The term, “Laces Out,” will likely follow Minnesota Vikings kicker Blair Walsh for the rest of his career.
Much like fictional Miami Dolphins’ kicker Ray Finkel learned the importance of football placement during an infamous scene from the 1993 movie Ace Ventura Pet Detective, Walsh found himself in a similar situation. In the movie, Finkel botched a field goal attempt and lost the Super Bowl because the football laces were facing in when he made the kick, sending the ball flying outside the goal posts. That scene came to mind this week as we ponder why Walsh kicked the ball with the laces facing in during the deciding play that would send either NFC North champion Minnesota Vikings, or their opponents, last year’s NFC champion Seattle Seahawks, to advance in the playoffs.
It was because of this scene that many fans felt they had just witnessed the pivotal scene from the film in real life. Social media blew up with #LacesOut tweets on Twitter, with many fans comparing and even nicknaming Walsh “Ray Finkle.”
Playing in frigid temperatures in what could be described as “brutal,” both teams endured the cold weather while showing dominance on the field. The score was Seattle 10 – Minnesota 9 after the Seahawks made a comeback in the fourth quarter to secure the lead, after kicker Steven Hauschka’s 46-yard field goal. The Seahawks hadn’t scored in the past three quarters. But that was about to change when Seahawks QB Russell Wilson threw a three-yard touchdown to receiver Doug Baldwin.
It was later in the quarter when it looked like the Seahawks luck was about to run out. The Seahawks were charged a 15-yard penalty after defensive pass interference by strong safety Kam Chancellor. From there, Vikings QB Teddy Bridgewater completed a shotgun pass for 24 yards to wide receiver Kyle Rudolph to secure a first down and set up the game winning field goal. From there it looked like the Seahawks chances of turning things around with only 26 seconds left on the play clock and a chance at a third Super Bowl appearance were grim.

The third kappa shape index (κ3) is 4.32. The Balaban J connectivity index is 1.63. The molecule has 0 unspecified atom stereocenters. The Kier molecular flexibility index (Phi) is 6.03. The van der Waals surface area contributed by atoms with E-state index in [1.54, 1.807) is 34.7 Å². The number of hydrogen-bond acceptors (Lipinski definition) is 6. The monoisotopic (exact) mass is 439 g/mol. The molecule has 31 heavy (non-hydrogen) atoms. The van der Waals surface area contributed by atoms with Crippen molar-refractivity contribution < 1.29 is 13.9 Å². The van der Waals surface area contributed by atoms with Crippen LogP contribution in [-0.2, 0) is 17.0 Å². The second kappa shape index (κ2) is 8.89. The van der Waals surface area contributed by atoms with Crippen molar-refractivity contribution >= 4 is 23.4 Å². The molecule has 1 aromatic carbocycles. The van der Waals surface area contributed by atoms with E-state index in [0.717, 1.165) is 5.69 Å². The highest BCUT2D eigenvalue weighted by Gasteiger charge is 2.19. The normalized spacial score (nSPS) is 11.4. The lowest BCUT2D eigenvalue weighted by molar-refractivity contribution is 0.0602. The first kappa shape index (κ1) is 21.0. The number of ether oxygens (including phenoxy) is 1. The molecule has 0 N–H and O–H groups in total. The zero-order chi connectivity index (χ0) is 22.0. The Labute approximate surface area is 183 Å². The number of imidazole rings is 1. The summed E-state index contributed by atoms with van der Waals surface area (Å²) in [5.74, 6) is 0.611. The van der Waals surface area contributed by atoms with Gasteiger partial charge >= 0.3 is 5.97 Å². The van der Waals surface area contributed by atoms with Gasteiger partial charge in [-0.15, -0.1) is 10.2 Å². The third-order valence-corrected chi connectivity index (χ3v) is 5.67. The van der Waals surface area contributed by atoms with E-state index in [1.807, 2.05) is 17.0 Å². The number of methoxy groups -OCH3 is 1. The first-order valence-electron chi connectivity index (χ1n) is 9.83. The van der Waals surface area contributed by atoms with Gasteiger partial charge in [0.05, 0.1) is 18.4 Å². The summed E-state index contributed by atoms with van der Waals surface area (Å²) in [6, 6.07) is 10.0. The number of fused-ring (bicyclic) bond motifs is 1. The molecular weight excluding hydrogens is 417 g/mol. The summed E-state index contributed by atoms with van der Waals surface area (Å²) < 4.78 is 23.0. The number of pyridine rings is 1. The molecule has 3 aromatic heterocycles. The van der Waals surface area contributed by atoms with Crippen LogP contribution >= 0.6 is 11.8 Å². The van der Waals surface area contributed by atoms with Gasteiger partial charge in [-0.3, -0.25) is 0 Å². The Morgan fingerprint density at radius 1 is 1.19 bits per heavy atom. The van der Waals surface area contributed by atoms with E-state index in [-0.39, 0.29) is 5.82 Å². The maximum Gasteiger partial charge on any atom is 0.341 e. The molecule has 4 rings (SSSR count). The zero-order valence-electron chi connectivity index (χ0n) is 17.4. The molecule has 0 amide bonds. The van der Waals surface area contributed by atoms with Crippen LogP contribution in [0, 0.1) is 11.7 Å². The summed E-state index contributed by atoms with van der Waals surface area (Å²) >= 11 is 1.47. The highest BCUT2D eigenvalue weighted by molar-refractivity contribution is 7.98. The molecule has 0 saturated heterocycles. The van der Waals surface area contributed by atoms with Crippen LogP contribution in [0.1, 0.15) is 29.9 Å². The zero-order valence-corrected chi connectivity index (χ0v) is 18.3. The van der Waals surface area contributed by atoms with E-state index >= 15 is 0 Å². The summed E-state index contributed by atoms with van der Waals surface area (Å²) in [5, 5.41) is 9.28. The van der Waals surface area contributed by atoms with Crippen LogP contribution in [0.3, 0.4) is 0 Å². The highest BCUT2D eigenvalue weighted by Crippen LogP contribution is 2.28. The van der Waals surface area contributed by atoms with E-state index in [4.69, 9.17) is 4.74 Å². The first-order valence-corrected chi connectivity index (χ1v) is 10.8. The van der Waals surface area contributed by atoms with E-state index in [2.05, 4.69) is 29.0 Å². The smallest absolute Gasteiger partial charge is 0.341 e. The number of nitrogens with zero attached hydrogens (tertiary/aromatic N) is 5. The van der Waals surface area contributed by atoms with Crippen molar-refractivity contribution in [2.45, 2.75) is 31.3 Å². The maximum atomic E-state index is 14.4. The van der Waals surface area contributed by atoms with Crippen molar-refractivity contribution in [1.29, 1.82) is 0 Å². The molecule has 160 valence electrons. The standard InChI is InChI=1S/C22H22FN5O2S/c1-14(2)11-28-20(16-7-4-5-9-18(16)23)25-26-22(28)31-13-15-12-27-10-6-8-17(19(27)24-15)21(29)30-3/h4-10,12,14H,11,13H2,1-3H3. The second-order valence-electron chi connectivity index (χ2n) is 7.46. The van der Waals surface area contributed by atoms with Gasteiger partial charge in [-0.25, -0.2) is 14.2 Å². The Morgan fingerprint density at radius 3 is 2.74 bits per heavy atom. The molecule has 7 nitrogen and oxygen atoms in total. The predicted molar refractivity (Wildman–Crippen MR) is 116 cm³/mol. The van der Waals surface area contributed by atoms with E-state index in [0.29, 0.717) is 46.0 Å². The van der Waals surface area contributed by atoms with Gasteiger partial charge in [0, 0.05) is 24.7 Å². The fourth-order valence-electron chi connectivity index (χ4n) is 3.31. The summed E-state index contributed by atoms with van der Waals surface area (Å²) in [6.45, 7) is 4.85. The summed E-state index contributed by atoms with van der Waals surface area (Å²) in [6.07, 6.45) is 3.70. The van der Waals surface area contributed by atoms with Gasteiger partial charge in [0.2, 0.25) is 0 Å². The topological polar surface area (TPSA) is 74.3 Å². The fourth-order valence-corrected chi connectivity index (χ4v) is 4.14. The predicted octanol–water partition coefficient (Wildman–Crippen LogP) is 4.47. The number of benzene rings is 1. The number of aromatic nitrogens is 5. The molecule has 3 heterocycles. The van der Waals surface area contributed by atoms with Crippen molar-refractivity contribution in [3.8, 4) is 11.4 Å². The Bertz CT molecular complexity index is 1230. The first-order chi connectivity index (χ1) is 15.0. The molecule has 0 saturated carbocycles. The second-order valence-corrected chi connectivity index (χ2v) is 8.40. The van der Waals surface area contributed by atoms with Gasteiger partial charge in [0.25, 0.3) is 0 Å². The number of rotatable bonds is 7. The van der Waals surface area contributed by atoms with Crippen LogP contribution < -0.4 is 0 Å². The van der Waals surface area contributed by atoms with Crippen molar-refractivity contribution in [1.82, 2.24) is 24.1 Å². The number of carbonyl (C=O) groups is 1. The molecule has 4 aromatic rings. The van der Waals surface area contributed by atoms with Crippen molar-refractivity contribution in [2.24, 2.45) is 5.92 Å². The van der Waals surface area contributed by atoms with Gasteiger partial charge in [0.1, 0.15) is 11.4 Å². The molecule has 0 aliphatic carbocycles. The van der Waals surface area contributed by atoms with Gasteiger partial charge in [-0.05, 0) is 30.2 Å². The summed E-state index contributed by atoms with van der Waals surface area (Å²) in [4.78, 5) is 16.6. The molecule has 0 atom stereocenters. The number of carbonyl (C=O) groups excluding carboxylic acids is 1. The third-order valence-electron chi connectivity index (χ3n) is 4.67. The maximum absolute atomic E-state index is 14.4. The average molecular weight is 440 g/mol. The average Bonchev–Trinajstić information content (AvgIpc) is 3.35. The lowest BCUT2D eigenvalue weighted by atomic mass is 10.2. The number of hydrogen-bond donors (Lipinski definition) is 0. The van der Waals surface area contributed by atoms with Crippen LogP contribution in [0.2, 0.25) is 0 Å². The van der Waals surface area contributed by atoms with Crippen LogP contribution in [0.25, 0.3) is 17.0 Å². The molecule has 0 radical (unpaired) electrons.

Walsh was brought onto the field to kick the winning 27-yard field goal, to put an end to the Vikings’ playoff woes, as they hadn’t been to the playoffs since 2012. But it wasn’t meant to be. Walsh’s kick into the football’s laces slanted the ball to the far left of the goal post, missing what would’ve been the game winning score – and another close loss for the Seahawks.
NFL editor Gregg Rosenthal stated the following.
“fifty-nine minutes of tense, sub-zero football will be mostly forgotten … Walsh’s missed 27-yard field-goal attempt with 26 seconds left will go downin Vikings history, alongside other blunders.”
It was during the replay that the audience noticed that the laces of the football were faced in. Livestrong weighed in.
“if you’ve ever heard the term, ‘laces out,’ it refers to the way a football should be kicked. A kicker’s foot striking the laces of the ball can result in an erratic kick that goes off to the side, out of the kicker’s control. Consequently, punters and place-kick holders immediately catch the ball and rotate the laces so that they face in the direction opposite of where the kicker’s foot will contact the ball. This eliminates the risk of the laces causing an errant kick.”
If the ball is facing “laces out” during a field goal attempt, the kicker has a better chance to kick a successful field goal. Though earlier in the 3rd QTR, Walsh had kicked a successful 43-yard field goal with the laces in.
During a press conference on Seahawks, Seattle coach, Pete Carroll was proud of all the players.
“It was as challenging as a game can be. It was a surviving day for both teams. I feel bad for their kicker missing the kick, but you have to execute it just like our kickers did. Everyone should be commended under the most difficult of circumstances.”